Mental Imagery: A memory aid for the Older Adult?
Older adults demonstrate poor memory performance relative to young adults. This age-related difference in cognitive ability is reliably shown in most laboratory tests. Memory loss with age is also commonly reported by individuals as they reflect on developmental changes in their own behavior. Poor memory is so strongly associated with old age that is has become part of the stereotype of aging, alson with wrinkles and gray hair. It is a common belief that forgetting is one of the first signs of old age and that as we age it is natural and inevitable that we lose our memory. Further, many believe that memory loss is irreversible. The goal of researchers studying age-related changes in cognitive functioning is to determine to what extent decline with age can be prevented and to what extent memory problems associated with aging can be eliminated through mnemonic training. There is evidence that the poorer performance of the elderly may be due, in part, to age-related differences in the use of imaginai processing. Consequently, the use of mental imagery as a memory aid has become an important area of research for gerontologists.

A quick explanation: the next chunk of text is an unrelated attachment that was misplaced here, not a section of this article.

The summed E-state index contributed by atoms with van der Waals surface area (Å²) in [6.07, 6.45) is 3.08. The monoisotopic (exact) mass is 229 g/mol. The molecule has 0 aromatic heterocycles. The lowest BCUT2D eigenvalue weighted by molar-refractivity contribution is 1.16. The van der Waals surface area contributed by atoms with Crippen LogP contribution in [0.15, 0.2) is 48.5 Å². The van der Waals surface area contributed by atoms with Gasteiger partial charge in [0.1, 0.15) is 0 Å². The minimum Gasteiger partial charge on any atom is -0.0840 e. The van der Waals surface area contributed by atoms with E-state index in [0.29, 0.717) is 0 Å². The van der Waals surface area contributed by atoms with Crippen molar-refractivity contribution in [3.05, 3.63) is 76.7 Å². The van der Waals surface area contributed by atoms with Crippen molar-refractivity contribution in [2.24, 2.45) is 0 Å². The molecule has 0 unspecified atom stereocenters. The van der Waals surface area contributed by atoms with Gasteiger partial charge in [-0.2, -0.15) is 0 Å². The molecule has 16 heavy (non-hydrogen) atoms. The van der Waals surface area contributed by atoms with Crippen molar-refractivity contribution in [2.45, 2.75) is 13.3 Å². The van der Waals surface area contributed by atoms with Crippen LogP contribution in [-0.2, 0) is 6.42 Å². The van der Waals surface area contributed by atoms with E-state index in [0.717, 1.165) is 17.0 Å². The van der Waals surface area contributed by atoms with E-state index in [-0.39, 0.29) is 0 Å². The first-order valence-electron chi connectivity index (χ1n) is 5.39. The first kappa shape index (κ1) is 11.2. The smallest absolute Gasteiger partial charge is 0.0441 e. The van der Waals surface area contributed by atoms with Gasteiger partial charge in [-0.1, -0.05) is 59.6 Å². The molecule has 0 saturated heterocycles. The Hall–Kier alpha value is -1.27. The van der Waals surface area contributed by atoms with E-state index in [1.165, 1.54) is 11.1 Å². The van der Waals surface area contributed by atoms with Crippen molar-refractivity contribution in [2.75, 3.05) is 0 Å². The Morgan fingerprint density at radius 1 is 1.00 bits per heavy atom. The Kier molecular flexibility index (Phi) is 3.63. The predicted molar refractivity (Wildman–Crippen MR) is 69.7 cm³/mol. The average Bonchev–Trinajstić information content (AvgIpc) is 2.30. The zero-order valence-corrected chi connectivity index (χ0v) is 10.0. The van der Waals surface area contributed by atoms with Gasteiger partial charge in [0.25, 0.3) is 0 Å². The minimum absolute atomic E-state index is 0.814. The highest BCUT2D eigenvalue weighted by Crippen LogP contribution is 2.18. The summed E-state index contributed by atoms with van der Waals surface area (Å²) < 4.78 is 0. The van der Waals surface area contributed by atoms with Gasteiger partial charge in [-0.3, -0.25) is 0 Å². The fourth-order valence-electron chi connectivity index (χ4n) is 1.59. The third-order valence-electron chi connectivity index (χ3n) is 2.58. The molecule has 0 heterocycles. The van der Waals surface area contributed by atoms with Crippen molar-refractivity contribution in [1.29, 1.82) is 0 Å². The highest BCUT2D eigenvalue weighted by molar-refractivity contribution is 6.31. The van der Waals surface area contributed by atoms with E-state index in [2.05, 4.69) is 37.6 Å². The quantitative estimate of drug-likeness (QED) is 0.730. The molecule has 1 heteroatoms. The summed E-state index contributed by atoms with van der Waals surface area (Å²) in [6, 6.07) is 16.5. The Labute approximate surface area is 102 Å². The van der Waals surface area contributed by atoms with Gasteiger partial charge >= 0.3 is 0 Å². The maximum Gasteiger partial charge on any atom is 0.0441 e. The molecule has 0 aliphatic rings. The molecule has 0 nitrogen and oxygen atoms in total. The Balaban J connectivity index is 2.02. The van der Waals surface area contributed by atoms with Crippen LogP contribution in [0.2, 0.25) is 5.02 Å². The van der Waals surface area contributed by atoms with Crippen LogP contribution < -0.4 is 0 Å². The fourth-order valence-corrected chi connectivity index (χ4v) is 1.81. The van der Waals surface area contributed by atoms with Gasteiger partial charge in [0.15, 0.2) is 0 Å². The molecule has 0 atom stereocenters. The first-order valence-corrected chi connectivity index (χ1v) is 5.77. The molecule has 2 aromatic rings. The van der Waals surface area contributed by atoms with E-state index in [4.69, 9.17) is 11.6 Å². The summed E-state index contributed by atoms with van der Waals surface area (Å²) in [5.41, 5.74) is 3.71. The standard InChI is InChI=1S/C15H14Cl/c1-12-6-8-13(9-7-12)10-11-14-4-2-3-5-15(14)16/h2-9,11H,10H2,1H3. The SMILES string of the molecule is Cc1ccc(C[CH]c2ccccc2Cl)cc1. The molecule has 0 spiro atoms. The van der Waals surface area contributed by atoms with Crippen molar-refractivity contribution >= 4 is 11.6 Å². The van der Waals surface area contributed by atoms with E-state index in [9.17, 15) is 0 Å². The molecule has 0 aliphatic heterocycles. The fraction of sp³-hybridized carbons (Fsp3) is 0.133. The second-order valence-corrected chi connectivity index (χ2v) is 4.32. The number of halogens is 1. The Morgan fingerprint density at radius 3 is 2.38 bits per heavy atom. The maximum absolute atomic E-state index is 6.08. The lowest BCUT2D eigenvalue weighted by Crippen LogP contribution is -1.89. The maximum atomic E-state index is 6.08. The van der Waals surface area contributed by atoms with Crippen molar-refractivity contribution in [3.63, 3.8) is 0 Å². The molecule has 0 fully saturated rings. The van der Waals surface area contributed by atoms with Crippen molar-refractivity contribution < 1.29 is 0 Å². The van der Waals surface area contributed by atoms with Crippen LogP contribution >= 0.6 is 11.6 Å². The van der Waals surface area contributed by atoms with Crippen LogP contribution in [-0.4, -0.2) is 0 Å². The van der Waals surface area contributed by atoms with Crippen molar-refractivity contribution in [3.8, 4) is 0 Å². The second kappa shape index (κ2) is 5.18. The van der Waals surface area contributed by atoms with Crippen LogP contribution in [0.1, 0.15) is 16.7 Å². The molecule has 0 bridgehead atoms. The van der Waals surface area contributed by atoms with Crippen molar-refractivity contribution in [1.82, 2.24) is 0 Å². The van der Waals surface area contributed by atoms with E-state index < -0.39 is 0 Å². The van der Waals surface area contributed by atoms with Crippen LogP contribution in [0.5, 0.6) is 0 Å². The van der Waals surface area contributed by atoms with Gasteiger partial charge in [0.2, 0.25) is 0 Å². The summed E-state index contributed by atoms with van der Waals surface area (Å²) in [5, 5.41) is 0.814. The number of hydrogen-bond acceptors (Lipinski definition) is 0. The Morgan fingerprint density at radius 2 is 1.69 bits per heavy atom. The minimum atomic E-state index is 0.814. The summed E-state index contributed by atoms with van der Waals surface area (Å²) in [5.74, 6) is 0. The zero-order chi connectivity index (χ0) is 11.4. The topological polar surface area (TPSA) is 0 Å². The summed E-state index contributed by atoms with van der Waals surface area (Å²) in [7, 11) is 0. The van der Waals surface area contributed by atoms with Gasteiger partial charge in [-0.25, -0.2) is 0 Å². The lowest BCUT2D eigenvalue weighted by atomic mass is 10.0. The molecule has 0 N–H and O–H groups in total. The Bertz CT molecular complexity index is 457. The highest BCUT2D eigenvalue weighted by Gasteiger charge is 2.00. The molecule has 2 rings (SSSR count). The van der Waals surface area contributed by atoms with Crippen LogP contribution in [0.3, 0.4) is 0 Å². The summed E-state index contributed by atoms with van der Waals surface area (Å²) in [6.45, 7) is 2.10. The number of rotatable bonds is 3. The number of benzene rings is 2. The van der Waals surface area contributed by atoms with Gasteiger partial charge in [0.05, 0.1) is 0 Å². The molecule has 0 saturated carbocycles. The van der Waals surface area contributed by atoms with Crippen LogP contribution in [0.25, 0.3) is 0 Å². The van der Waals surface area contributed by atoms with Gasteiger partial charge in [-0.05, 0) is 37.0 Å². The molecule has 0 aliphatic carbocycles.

KeywordsYoung Subject Recall Test Mental Imagery Memory Problem Memory Instruction
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